Hands Off the Cellphone While Driving
Normally safety professionals would be advocating for a “hands-on” approach to workplace safety. But in this case, we all need to keep our hands off the cellphone while driving. In September, Maine becomes the 19th state, plus the District of Columbia, to ban hand-held cellphone use while driving.
In 2001 New York became the first state to ban hand-held cell phone use. Texting is banned for all drivers in 48 states and DC (Montana has no ban, Missouri bans texting only for drivers 21 and younger). Young drivers are banned entirely from using cell phones (restriction details vary) in all but 12 U.S. states. Click here to see state by state data and research details from the Insurance Institute for Highway Safety.
The effectiveness of these restrictions and bans is very difficult to demonstrate statistically. The evidence is pretty clear that texting while driving increases the risk of crashes significantly. Evidence supporting that hands-free use is safer is much harder to substantiate. Although distraction of any kind can be a serious risk when driving, the manipulating of the cellphone or other electronic device certainly takes the driver’s eyes off the road for potentially prolonged periods. Considering a vehicle moving at highways speeds is traveling about 100 feet per second it is a no-brainer to say this distraction could cause serious safety issues.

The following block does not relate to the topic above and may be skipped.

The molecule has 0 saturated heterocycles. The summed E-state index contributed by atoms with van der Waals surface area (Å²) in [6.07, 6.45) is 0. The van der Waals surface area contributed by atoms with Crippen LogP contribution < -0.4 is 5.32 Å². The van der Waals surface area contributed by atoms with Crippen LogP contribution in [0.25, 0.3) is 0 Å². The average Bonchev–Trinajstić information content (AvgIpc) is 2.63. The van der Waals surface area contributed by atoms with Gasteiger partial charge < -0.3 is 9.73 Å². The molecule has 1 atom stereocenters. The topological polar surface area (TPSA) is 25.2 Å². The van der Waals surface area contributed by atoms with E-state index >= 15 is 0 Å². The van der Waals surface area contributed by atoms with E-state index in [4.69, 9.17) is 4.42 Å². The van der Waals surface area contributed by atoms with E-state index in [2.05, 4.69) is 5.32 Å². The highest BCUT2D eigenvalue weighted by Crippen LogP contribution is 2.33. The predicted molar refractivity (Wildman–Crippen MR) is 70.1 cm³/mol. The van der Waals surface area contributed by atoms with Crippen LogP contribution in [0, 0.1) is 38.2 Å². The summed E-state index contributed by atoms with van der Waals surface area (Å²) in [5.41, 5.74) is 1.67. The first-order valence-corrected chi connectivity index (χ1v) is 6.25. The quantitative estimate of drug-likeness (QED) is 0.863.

Approximately 3% of drivers nationwide are using a handheld cellphone at any typical daylight moment according to research by the National Highway Traffic Safety Administration (NHTSA). This is an estimate made from roadside observations in 2017. Although that sounds like a low percentage, it does represent over 415,000 drivers. The NHTSA has also compiled estimates on the number of drivers using headsets and those observed manipulating electronic devices. Click here to see the entire Traffic Safety Facts report for the details with data back to 2006.
Vehicle deaths in 2018 are estimated to be over 40,000 for the third consecutive year. This represents more than a 20% increase in total fatalities since 2014. The increases in pedestrian and cyclist fatalities in this period are even higher. Vehicle technology and survivability are better now than ever, yet the number of deaths are increasing. Miles driven in the U.S. are certainly increasing each year, but according to the Department of Transportation, miles driven in 2017 were only about 5% more than driven in 2014. So what’s causing the significant increase in fatalities?
As we’ve pointed out many times in previous posts, driving is a serious responsibility for all drivers. Human error is responsible for almost all crashes, and distraction is a significant factor. Police reported crash data is not reliable for identifying causal factors like distraction as most drivers do not admit to being distracted or using a cellphone. So regardless of what the law says or what the numbers might prove, it makes good sense to put down the phone and drive. In the case of hands-free states, this is now required. But it doesn’t completely eliminate the issue of cognitive distraction. So knowing that a phone conversation, or an email, or a text is not worth the price paid for a crash, the best solution is limit cellphone use to times you aren’t driving.
I can’t say it any better than Nicholas Smith, the interim president and CEO of the National Safety Council. “Forty-thousand deaths is unacceptable. We cannot afford to tread water any more. We know what works, but we need to demonstrate the commitment to implementing the solutions. Roadway deaths are preventable by doubling down on what works, embracing technology advancements and creating a culture of safer driving.”
By Randy Klatt